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Common Box, Boxwood

Buxus sempervirens var. arborescens, the popular hedge plant

Common Box, Boxwood
 
 
 

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Article number: 2194028

 

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Product information "Common Box, Boxwood"

The classic boxwood, Buxus sempervirens var. arborescens is one of the best-known plants for hedges and topiaries.

Who does not know the boxwood as a hedge, as a topiary, a solitary plant or for small groups? This plant is a real all-rounder; it can be used in a variety of ways and it is also very robust...with one exception, which we will discuss below.
 
A plant that has shaped garden design

The boxwood, who does not know it? Beautiful shapes can be cut from it; it can be used as a low border or an opaque, evergreen hedge. Many gardens cannot be imagined without having a boxwood. The boxwood is probably the absolute topiary; the Greeks and Romans used the plant to frame flower beds, and baroque garden art was the culmination. The evergreen foliage is always attractive at every time of year. What many do not know is that the boxwood is native to Switzerland and the other German-speaking countries, as is the old tradition of decorating the crosses in the house and in the church with boxwood branches on Palm Sunday. If there are no palm trees at our disposal, then we have to be content with a different type of evergreen plant. This plant is so much more than just a topiary and if you give it enough time it can grow up to 8m high. In China, the boxwood is a sign of long life, which is very suitable because boxwood tree can live several centuries.
 
The main characteristics

Having been used for centuries, many different boxwood varieties have been selected throughout the years. One of these selections is Buxus sempervirens var.arborescens, which is characterised by the following properties:

- It grows less in width and more in height

- It has excellent winter hardiness down to -25°C

- It is resistant to dryness

- It tolerates urban climates

Like all species of boxwood, Buxus sempervirens var. arborescens grows very dense and is therefore suitable for hedgerows or topiaries. It grows uncut in 10 to 15 years up to 4 m high and 3 m wide. At an ideal location and after a human life it can grow up to 8 m.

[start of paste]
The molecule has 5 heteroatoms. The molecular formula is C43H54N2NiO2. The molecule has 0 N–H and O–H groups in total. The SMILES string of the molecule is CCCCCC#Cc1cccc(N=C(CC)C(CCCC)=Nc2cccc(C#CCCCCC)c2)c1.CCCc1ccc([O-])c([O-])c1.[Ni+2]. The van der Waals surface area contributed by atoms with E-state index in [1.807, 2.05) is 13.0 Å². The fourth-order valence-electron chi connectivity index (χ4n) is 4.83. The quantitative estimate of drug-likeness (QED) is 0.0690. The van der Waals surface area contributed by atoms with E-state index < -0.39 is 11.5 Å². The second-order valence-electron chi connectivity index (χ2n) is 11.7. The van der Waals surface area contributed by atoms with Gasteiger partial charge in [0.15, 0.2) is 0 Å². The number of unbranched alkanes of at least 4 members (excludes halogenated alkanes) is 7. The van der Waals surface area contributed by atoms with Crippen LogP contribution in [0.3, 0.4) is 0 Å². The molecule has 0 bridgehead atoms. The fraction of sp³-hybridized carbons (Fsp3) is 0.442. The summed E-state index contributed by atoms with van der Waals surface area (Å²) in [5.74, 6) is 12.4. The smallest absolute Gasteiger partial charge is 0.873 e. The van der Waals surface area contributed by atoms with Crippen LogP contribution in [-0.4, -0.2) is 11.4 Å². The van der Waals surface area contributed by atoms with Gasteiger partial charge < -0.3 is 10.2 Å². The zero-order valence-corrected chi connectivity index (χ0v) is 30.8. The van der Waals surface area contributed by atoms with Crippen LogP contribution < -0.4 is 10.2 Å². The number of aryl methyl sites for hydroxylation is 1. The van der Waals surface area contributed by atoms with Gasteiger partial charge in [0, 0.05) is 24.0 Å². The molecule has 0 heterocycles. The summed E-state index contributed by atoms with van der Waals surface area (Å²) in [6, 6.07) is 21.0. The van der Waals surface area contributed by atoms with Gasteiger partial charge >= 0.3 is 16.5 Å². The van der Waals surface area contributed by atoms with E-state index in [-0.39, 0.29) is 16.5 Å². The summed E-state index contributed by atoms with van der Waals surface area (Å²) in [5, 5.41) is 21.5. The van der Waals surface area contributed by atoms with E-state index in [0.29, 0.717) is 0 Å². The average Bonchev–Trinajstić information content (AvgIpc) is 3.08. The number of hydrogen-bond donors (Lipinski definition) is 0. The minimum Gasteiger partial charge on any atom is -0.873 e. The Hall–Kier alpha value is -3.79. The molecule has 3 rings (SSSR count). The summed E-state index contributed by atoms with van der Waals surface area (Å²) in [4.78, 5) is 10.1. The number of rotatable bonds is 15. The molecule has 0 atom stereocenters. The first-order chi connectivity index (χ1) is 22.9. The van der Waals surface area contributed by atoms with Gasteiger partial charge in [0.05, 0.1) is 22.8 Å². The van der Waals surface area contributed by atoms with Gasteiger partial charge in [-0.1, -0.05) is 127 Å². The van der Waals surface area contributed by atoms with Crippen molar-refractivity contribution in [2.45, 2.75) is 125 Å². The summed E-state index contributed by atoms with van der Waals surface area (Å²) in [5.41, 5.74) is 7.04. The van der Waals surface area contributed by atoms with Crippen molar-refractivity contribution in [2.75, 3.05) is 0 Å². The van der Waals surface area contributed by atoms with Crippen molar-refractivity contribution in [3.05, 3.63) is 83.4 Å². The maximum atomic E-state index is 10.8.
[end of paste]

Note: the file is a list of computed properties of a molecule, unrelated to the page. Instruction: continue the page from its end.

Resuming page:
A robust plant for all locations

Although boxwood rather prefers moist locations, it also tolerates dryness very well. Even in hot, dry inner cities it can be used. It likes partially shady to sunny sites, but can also be planted in the shade. Normal potting soil is completely sufficient. Boxwood is a very robust plant. Pruning boxwood should be done in June or July, when also the new shoots can be re-shaped. Do this on a cloudy day, otherwise it can lead to dehydration at the cut surfaces. If necessary, the plant can be pruned again in August.
 
And the diseases?

First of all, it should be mentioned that all parts of the boxwood are poisonous; the leaves and fruits do not belong in the mouth. For insects, however, the boxwood provides a rich supply of pollen as early as March; the flower is hardly relevant to the human eye.
 
Of course, here are some notes on the health of the plants. You have probably already heard of the dreaded box tree moth. In rows, the caterpillar eats boxwoods until they are bare. The distribution of this type of butterflies is favoured by dense populations of these caterpillars. Unfortunately, no natural enemies are known; the caterpillars are also poisonous for birds once they have eaten the boxwood. However, there are effective control measures, but first here is some information about the development of the caterpillars and moths: in our climate there are 2-3 generations per year. The caterpillars overwinter in a cocoon in the boxwood or on neighbouring plants and in spring they become active and start to eat. After a few pupae, the adult moths hatch in July, lay new eggs and the entire process starts over from the beginning. Good experiences are made with biological control agents when the caterpillars are about 1 cm in size; it is important that the boxwood is also sprayed well on the inside because that is where the caterpillars hide.
 
The caterpillars can also be collected and then disposed of in the trash. Important in both methods is a good observation; as soon as there are traces of feeding or actual caterpillars on the boxwood action must be taken.
 
Short description of Buxus sempervirens var arborescens

Growth: Very dense

Final size: 4 m high and 3 m wide

Flowers: Unimpressive, March to April

Leaves: Evergreen

Use: Solitary plant, in groups, for hedges, topiaries

Speciality: An important source of pollen
 
  • Flowering Period March, April
  • Final height 100cm to 4m
  • Final width 100cm to 3m
  • Available February, March, April, May, June, July, August, September, October, November
  • Fragrance slightly scented
  • Use beds/borders, for containers, for wild gardens, as a structural plant, as a hedge, for group plantings, as a specimen plant
  • Hardiness hardy
  • Soil moist, dry, heavy, moderately heavy, light, slightly alkaline, neutral, slightly acidic
  • Location shade, partial shade, full sun
  • Flower Colour white
  • Leaf Colour green

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